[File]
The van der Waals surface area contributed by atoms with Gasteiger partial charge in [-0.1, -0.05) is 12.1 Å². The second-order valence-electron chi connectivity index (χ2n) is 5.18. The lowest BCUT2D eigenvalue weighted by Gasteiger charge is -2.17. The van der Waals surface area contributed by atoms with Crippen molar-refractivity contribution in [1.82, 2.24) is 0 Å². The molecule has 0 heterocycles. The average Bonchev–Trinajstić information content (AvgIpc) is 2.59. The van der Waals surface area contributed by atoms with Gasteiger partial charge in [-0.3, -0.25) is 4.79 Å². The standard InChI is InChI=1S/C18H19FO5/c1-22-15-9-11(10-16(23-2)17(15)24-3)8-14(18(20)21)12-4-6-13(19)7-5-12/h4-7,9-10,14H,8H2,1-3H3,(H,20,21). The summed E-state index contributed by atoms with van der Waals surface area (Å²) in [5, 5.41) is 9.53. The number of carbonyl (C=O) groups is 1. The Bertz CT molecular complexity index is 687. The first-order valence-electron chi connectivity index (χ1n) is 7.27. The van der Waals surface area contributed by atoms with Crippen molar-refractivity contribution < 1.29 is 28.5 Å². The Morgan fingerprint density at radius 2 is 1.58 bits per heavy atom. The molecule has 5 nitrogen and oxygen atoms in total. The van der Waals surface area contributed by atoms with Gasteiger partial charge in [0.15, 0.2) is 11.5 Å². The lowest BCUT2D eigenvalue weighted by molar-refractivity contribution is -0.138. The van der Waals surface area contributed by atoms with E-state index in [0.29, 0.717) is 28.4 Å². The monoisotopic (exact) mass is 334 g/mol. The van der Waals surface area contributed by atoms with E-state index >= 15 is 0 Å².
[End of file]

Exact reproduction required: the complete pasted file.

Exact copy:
The van der Waals surface area contributed by atoms with Gasteiger partial charge in [-0.1, -0.05) is 12.1 Å². The second-order valence-electron chi connectivity index (χ2n) is 5.18. The lowest BCUT2D eigenvalue weighted by Gasteiger charge is -2.17. The van der Waals surface area contributed by atoms with Crippen molar-refractivity contribution in [1.82, 2.24) is 0 Å². The molecule has 0 heterocycles. The average Bonchev–Trinajstić information content (AvgIpc) is 2.59. The van der Waals surface area contributed by atoms with Gasteiger partial charge in [-0.3, -0.25) is 4.79 Å². The standard InChI is InChI=1S/C18H19FO5/c1-22-15-9-11(10-16(23-2)17(15)24-3)8-14(18(20)21)12-4-6-13(19)7-5-12/h4-7,9-10,14H,8H2,1-3H3,(H,20,21). The summed E-state index contributed by atoms with van der Waals surface area (Å²) in [5, 5.41) is 9.53. The number of carbonyl (C=O) groups is 1. The Bertz CT molecular complexity index is 687. The first-order valence-electron chi connectivity index (χ1n) is 7.27. The van der Waals surface area contributed by atoms with Crippen molar-refractivity contribution < 1.29 is 28.5 Å². The Morgan fingerprint density at radius 2 is 1.58 bits per heavy atom. The molecule has 5 nitrogen and oxygen atoms in total. The van der Waals surface area contributed by atoms with Gasteiger partial charge in [0.15, 0.2) is 11.5 Å². The lowest BCUT2D eigenvalue weighted by molar-refractivity contribution is -0.138. The van der Waals surface area contributed by atoms with E-state index in [0.29, 0.717) is 28.4 Å². The monoisotopic (exact) mass is 334 g/mol. The van der Waals surface area contributed by atoms with E-state index >= 15 is 0 Å².